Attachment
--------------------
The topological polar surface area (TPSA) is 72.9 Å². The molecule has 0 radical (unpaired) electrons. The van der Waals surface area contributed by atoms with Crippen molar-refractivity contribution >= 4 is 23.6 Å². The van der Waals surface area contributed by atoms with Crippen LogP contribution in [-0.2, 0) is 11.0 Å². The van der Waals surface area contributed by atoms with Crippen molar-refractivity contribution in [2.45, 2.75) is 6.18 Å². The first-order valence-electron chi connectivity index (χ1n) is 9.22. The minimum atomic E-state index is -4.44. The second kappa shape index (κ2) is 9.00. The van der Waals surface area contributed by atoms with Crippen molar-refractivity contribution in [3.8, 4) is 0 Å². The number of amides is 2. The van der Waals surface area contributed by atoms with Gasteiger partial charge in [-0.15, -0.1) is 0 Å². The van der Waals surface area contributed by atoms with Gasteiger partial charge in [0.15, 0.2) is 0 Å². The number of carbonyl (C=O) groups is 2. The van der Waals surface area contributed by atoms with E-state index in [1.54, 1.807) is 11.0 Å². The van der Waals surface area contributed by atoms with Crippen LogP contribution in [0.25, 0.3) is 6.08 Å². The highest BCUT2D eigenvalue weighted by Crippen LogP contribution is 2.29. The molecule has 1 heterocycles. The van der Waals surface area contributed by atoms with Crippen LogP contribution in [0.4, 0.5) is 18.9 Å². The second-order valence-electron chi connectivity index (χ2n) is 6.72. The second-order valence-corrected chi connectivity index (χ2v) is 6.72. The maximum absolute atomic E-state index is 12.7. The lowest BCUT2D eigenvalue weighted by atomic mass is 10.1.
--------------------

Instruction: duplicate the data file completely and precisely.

The topological polar surface area (TPSA) is 72.9 Å². The molecule has 0 radical (unpaired) electrons. The van der Waals surface area contributed by atoms with Crippen molar-refractivity contribution >= 4 is 23.6 Å². The van der Waals surface area contributed by atoms with Crippen LogP contribution in [-0.2, 0) is 11.0 Å². The van der Waals surface area contributed by atoms with Crippen molar-refractivity contribution in [2.45, 2.75) is 6.18 Å². The first-order valence-electron chi connectivity index (χ1n) is 9.22. The minimum atomic E-state index is -4.44. The second kappa shape index (κ2) is 9.00. The van der Waals surface area contributed by atoms with Crippen molar-refractivity contribution in [3.8, 4) is 0 Å². The number of amides is 2. The van der Waals surface area contributed by atoms with Gasteiger partial charge in [-0.15, -0.1) is 0 Å². The van der Waals surface area contributed by atoms with Gasteiger partial charge in [0.15, 0.2) is 0 Å². The number of carbonyl (C=O) groups is 2. The van der Waals surface area contributed by atoms with E-state index in [1.54, 1.807) is 11.0 Å². The van der Waals surface area contributed by atoms with Crippen LogP contribution in [0.25, 0.3) is 6.08 Å². The highest BCUT2D eigenvalue weighted by Crippen LogP contribution is 2.29. The molecule has 1 heterocycles. The van der Waals surface area contributed by atoms with Crippen LogP contribution in [0.4, 0.5) is 18.9 Å². The second-order valence-electron chi connectivity index (χ2n) is 6.72. The second-order valence-corrected chi connectivity index (χ2v) is 6.72. The maximum absolute atomic E-state index is 12.7. The lowest BCUT2D eigenvalue weighted by atomic mass is 10.1.